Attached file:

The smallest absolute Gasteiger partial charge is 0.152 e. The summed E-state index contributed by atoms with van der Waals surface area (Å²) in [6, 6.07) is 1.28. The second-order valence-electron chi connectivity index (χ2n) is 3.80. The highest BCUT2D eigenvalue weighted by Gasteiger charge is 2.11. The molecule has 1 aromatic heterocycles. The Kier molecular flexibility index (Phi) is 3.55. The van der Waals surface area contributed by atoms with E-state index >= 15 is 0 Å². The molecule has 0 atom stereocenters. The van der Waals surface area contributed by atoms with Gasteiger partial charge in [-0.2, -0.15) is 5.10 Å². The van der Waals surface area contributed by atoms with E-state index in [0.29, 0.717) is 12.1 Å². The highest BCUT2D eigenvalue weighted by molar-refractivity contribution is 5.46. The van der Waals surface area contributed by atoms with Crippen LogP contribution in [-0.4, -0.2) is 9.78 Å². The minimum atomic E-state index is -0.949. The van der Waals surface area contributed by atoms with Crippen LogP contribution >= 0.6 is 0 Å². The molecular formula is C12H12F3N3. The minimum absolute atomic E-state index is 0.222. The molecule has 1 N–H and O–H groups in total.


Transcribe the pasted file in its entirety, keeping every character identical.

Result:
The smallest absolute Gasteiger partial charge is 0.152 e. The summed E-state index contributed by atoms with van der Waals surface area (Å²) in [6, 6.07) is 1.28. The second-order valence-electron chi connectivity index (χ2n) is 3.80. The highest BCUT2D eigenvalue weighted by Gasteiger charge is 2.11. The molecule has 1 aromatic heterocycles. The Kier molecular flexibility index (Phi) is 3.55. The van der Waals surface area contributed by atoms with E-state index >= 15 is 0 Å². The molecule has 0 atom stereocenters. The van der Waals surface area contributed by atoms with Gasteiger partial charge in [-0.2, -0.15) is 5.10 Å². The van der Waals surface area contributed by atoms with E-state index in [0.29, 0.717) is 12.1 Å². The highest BCUT2D eigenvalue weighted by molar-refractivity contribution is 5.46. The van der Waals surface area contributed by atoms with Crippen LogP contribution in [-0.4, -0.2) is 9.78 Å². The minimum atomic E-state index is -0.949. The van der Waals surface area contributed by atoms with Crippen LogP contribution >= 0.6 is 0 Å². The molecular formula is C12H12F3N3. The minimum absolute atomic E-state index is 0.222. The molecule has 1 N–H and O–H groups in total.